DT 28601

Daily Telegraph Cryptic No 28601

Hints and Tips by Marvellous Miffypops

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Big Dave’s very own personal Rating – Difficulty **Enjoyment ****

The website is being subjected to an increased number of attacks today so I have changed the CloudFlare status to “Under Attack”.  This means that all visitors will be subjected to a 5 second delay.  BD

Hi folks. A pleasantly tricky puzzle from Rufus today. If by any chance you need some help, here it is.

Please leave a comment telling us what you thought.

Across

1a    Agree one is about a month in arrears (6)
ACCEDE: One here refers to a playing card. Wrap that around the reversed (in arrears) abbreviation for the current month

4a    Summary that’s merely theoretical (8)
ABSTRACT: A double definition which. I only solved from checking letters

9a    Directed police offensive (6)
RANCID: A three lettered word meaning directed or managed is followed by a police department

10a    Film plot involved arsenic and love (8)
SCENARIO: Anagram (involved) of ARSENIC followed by the letter that represents the love score in tennis

12a    It’s not fair -– to be kept in it? (4)
DARK: To be kept in this is to be deprived of knowledge

13a    Cockney friend in the country (5)
CHINA: This country together with the word plate is Cockney rhyming slang for ones mate

14a    Items given for storage in a bank (4)
DATA: Today’s barely cryptic definition of information which might be stored digitally.

17a    They have grounds for belonging to the upper classes (6,6)
LANDED GENTRY: A cryptic definition of a social class whose income is from the rental of farms

20a    Decline of French age group (12)
DEGENERATION: The French word for of is followed by a word meaning all of the people born and living at about the same time, regarded collectively.

23a    Old people sign (4)
OMEN: The abbreviation for old is followed by a collective noun for people

24a    Way to get on in the theatrical profession (5)
STAGE: Begin with the abbreviation for a way or street and add a word meaning to advance in years

25a    Man who’s amongst the richest (4)
ERIC: A hidden word lurking within the letters of the clue. Most bloggers will tell you which words contain the word but I think that makes it all a little too easy. As Deep Threat commented on Friday. We are providing hints not answers

28a    Supplied on condition (8)
PROVIDED: A double definition.

29a    Accept an inviting suggestion? (4,2)
COME IN: What one might say to somebody knocking at one’s door and what that person might do upon hearing it.

Frappe Frappe! Qui est la? Losti ! Losti qui? Exactement!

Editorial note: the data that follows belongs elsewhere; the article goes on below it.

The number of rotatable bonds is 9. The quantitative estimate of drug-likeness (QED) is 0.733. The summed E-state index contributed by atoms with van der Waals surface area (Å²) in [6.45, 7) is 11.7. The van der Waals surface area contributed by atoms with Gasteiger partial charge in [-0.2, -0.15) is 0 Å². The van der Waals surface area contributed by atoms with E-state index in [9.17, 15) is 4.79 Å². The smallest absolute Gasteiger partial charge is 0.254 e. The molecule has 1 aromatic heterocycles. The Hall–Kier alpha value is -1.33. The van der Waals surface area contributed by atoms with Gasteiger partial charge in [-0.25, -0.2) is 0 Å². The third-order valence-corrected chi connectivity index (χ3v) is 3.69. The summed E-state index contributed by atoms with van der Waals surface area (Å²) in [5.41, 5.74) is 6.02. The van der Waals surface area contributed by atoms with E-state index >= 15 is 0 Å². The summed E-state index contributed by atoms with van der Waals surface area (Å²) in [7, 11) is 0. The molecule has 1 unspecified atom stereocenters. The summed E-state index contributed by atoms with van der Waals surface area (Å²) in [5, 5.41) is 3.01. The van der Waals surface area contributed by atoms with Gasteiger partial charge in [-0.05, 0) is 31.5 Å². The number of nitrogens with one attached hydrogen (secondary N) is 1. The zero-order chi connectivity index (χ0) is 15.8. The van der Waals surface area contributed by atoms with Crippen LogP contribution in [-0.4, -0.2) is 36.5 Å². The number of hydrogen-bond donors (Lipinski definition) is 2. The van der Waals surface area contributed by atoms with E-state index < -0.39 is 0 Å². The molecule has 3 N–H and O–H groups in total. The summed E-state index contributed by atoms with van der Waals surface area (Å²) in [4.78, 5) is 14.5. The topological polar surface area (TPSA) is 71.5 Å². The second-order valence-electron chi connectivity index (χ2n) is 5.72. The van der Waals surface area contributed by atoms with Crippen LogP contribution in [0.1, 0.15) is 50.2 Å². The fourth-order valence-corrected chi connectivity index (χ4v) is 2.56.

30a    Soldiers wheeled around and came back (8)
RETURNED: The soldiers are The Royal Engineers. Begin with their abbreviation and add a word meaning wheeled around.

31a    An alcoholic drink leads to a complaint (6)
ANGINA: Start with the word AN from the clue. Add an alcoholic drink which is very popular at the moment. Finish off with the letter A from the clue. Our setter has gifted half of the answer to us

Down

1d    Big dog very good about being put on lead going walkies (8)
AIREDALE: Begin with a term consisting of a letter and a number meant very good or excellent. Add the usual crosswordland word meaning about. Finish up with an anagram (going walkers) of LEAD

2d    Brave NCO goes out to join battle line (8)
CONFRONT: Begin with an anagram of NCO and add a word meaning the foremost line or part of an armed force; the furthest position that an army has reached and where the enemy is or may be engaged

3d    Spot a weak type (4)
DRIP: A double definition. The first rather vague and the second derogatory

5d    Companions at the breakfast table (5,3,4)
BACON AND EGGS: These companions are on one’s plate. Together they help to explain the difference between involvement and commitment. The Hen is involved. The Pig is committed

6d    Smack located in East Anglia (4)
TANG: Another hidden word. See my hint for 25 across

7d    Jack required on autobahn perhaps overseas (6)
ABROAD: A Jack is a sailor. Use the regular Crosswordland abbreviation for a sailor and add what an autobahn is. See Rookie Corner 186 by MP for an example of how not to clue this word.

8d    Medical chest? (6)
THORAX: How a member of the medical profession might describe the part of a mammal between the neck and the abdomen

11d    Guarded inquiry (3,4,5)
WHO GOES THERE: What a guard or sentry might ask of one approaching

15d    Loud and always creating excitement (5)
FEVER: The musical abbreviation for loud is followed by a term meaning eternally

16d    Start playing snooker in school rest period (5)
BREAK: The term used to describe the first shot of a snooker match is also the term used to describe playtime at school

18d    Edited diaries about Liberal ex-PM (8)